Rick Perlstein is the author of the New York Times bestseller "Nixonland: The Rise of a President and the Fracturing of America" (Scribner). "Nixonland" has been named one of the three best books of the year by the editors at Amazon.com and a New York Times notable book for 2008, and has been named on year-end "best of" lists by over a dozen publications.
His first book, "Before The Storm: Barry Goldwater and the Unmaking of the American Consensus," won the 2001 Los Angeles Times Book Award for history and is newly available in paperback from Nation Books. It appeared on the best books lists of the New York Times, Washington Post, and Chicago Tribune that year, and also became, in the wake of the Clinton Wars and the 2000 Florida recount, one of the very few books to receive glowing reviews in both left-wing and right-wing publications. From the summer of 2003 until 2005 he covered the presidential campaigns as chief national political correspondent for the Village Voice. He has also published The Stock Ticker and the Superjumbo: How the Democrats Can Once Again Become America's Dominant Political Party, an essay with responses from commentators including Robert Reich, Elaine Kamarck, and Ruy Teixeira. In 2006 and 2007 he wrote a biweekly column for The New Republic Online; his Nation article "All Aboard the McCain Express" was featured in "Best American Political Writing 2008." From March, 2007 to March 2009, Perlstein was senior fellow at the Campaign for America's Future, for which he wrote the blog The Big Con. He is now at work on a third and final volume in his Backlash Trilogy, covering the years 1973 to 1980.
He received a B.A. in history from the University of Chicago in 1992, where his cultural criticism was published in the Baffler, and spent two years in the PhD program in American culture at the University of Michigan. Moving to New York, he worked for two years as an editor at Lingua Franca: The Review of Academic Life. Perlstein's articles have appeared in publications including Newsweek, Slate, the Village Voice, Newsday The Nation, The New York Times, The New York Observer, The Washington Post, Chicago Tribune, San Francisco Chronicle, Los Angeles Times, Arizona Republic, the London Review of Books, Newsday, Columbia Journalism Review and The New Yorker.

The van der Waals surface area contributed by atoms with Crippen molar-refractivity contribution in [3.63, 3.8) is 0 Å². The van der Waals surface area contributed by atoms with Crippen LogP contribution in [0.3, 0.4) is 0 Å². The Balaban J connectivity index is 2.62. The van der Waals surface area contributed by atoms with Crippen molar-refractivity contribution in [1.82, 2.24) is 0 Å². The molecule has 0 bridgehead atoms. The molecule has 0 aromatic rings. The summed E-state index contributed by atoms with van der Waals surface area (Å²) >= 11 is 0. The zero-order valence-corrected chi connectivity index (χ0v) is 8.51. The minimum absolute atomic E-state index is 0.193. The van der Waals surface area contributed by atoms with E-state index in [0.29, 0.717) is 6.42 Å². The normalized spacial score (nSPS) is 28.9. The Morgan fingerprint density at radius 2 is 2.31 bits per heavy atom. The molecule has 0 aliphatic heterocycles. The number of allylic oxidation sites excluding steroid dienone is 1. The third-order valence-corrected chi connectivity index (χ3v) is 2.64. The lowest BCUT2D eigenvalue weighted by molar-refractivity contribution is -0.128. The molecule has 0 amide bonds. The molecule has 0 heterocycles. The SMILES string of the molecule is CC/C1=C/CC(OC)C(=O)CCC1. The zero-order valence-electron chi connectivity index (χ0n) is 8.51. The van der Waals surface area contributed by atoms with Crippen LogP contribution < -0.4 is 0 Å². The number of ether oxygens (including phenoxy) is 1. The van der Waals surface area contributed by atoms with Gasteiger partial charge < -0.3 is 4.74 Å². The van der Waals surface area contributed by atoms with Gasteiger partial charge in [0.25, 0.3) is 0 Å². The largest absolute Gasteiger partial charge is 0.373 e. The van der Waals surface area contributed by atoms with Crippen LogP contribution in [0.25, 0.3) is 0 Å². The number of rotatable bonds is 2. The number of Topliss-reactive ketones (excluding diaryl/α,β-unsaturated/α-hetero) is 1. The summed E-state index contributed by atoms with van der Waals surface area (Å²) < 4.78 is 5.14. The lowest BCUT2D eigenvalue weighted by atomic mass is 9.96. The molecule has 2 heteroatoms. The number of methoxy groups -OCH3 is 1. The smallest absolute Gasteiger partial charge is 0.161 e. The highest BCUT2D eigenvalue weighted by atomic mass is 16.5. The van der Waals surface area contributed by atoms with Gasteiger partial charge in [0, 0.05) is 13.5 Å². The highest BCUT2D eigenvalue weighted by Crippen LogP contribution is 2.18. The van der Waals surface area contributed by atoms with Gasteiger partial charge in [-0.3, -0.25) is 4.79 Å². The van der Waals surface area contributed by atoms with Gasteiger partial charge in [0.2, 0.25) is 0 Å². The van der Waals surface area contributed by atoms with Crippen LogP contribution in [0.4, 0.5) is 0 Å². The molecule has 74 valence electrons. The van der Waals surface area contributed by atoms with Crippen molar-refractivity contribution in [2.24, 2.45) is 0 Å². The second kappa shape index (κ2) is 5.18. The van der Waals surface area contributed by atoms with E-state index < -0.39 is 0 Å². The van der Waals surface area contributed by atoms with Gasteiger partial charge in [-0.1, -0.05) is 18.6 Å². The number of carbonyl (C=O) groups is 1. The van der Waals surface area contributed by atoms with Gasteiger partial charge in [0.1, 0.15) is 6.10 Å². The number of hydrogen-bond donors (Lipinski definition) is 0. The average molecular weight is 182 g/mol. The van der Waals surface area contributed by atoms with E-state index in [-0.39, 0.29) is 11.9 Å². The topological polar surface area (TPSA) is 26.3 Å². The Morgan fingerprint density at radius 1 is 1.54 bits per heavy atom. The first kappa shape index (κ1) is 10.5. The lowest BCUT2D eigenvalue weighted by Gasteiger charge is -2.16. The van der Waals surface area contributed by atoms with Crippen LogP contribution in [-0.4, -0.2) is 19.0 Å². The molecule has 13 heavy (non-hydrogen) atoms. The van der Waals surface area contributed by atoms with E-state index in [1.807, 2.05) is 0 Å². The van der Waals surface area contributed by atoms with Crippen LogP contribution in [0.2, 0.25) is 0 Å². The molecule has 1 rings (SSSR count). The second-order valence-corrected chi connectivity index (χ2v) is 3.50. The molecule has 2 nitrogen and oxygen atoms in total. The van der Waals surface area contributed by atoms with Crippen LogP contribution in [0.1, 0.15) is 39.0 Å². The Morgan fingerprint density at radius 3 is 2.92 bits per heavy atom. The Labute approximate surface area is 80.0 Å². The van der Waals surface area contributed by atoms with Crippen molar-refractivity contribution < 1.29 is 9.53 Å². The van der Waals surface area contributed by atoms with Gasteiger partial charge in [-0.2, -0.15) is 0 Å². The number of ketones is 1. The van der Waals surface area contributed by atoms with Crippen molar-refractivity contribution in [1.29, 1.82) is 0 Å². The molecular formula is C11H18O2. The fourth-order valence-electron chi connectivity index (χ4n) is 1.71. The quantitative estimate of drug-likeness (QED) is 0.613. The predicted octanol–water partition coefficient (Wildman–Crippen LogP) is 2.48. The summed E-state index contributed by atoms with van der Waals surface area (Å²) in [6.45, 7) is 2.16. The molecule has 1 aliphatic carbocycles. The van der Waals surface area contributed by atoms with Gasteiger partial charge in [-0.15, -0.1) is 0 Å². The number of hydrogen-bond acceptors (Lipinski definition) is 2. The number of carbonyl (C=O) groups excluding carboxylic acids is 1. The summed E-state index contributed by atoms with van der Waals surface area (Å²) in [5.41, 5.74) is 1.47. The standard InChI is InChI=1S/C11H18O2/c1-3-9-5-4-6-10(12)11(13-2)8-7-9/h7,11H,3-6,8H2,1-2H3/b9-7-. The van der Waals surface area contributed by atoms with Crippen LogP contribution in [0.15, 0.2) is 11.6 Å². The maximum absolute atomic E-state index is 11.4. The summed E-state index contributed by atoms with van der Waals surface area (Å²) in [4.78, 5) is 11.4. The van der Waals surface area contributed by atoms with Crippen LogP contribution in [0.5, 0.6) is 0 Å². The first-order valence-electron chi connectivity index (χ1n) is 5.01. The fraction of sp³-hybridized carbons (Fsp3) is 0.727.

Question: Does libertarianism have a chance to win people from the Republican party?
Rick Perlstein: Well, among conservatives, saying you're a Libertarian has always been a way to say, “I believe in everything having to do with conservatism except the embarrassing stuff.” You know, except the stuff - except the, you know, the spiritual warfare, casting out demons from certain zip codes which was, you know, a big part of Ted Haggard’s paradigm and the church - the Pentecostal church that Sarah Palin is involved with. So, it’s always been more of a gesture than anything else. Of course, the people who call themselves Libertarians within the Republican Party at least, have been quite will to, you know, go along with, you know, these kind of violations of civil liberties. They have kind of gone along with the war on terrorism. Although there are, you know, genuine Libertarians on the right who’ve been actually quite heroic, you know, at preserving the principles of civil liberties.
You know, on - among Democrats, among liberals who find themselves enraptured by the concepts of Libertarianism, it’s not as good a fit. I mean, some folks have been talking now about Liberaltarianism which is the idea that liberalism can be stripped of its kind of paternalistic elements and respect the autonomy people better. Well, the problem with that is that’s always been, you know, the ideal of liberalism and liberalism at its best and the Democratic Party in its most mature form has always, you know, attempted to create the maximum amount of a quality alongside the maximum amount of freedom. Now, it’s something that’s often honored only in the breech because that’s the hardest thing for human societies to be able to accomplish. But, you know, I mean, the liberal vision, you know, dovetails with, you know, what’s called in the rest of the world, social democracy, which is that you can’t really enjoy anything like liberty unless you have some minimum standard of living. You know, unless you're free to change jobs if you hate your boss and you're not afraid of losing your health insurance, you know, that’s neither paternalistic, you know, nor is it socialistic. It’s entrepreneurial. Right?
So, that’s, you know, that’s, you know, straight down the center of liberalism and that’s something a Libertarian would reject because it involves expanding the role for the state. But, a liberal, at its best, understands that sometimes expanding the state can actually enhance liberty in pretty profound ways.
Recorded on: October 19, 2009